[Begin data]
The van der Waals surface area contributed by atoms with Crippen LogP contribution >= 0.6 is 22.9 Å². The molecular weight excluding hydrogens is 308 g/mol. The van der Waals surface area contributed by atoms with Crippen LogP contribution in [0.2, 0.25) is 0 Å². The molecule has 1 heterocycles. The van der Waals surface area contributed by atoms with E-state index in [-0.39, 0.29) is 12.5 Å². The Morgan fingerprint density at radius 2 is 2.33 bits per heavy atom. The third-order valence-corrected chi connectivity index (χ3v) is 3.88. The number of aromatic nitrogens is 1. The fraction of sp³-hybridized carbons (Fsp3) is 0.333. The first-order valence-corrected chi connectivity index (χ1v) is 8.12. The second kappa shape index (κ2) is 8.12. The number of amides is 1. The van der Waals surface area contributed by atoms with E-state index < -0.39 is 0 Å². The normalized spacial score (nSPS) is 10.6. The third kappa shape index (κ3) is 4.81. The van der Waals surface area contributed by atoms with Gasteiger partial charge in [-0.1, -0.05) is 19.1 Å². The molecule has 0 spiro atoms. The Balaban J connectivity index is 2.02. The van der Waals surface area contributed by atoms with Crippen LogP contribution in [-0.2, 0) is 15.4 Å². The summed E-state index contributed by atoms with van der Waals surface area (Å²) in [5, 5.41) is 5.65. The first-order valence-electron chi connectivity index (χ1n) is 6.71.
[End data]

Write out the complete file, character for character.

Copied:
The van der Waals surface area contributed by atoms with Crippen LogP contribution >= 0.6 is 22.9 Å². The molecular weight excluding hydrogens is 308 g/mol. The van der Waals surface area contributed by atoms with Crippen LogP contribution in [0.2, 0.25) is 0 Å². The molecule has 1 heterocycles. The van der Waals surface area contributed by atoms with E-state index in [-0.39, 0.29) is 12.5 Å². The Morgan fingerprint density at radius 2 is 2.33 bits per heavy atom. The third-order valence-corrected chi connectivity index (χ3v) is 3.88. The number of aromatic nitrogens is 1. The fraction of sp³-hybridized carbons (Fsp3) is 0.333. The first-order valence-corrected chi connectivity index (χ1v) is 8.12. The second kappa shape index (κ2) is 8.12. The number of amides is 1. The van der Waals surface area contributed by atoms with E-state index < -0.39 is 0 Å². The normalized spacial score (nSPS) is 10.6. The third kappa shape index (κ3) is 4.81. The van der Waals surface area contributed by atoms with Gasteiger partial charge in [-0.1, -0.05) is 19.1 Å². The molecule has 0 spiro atoms. The Balaban J connectivity index is 2.02. The van der Waals surface area contributed by atoms with Crippen LogP contribution in [-0.2, 0) is 15.4 Å². The summed E-state index contributed by atoms with van der Waals surface area (Å²) in [5, 5.41) is 5.65. The first-order valence-electron chi connectivity index (χ1n) is 6.71.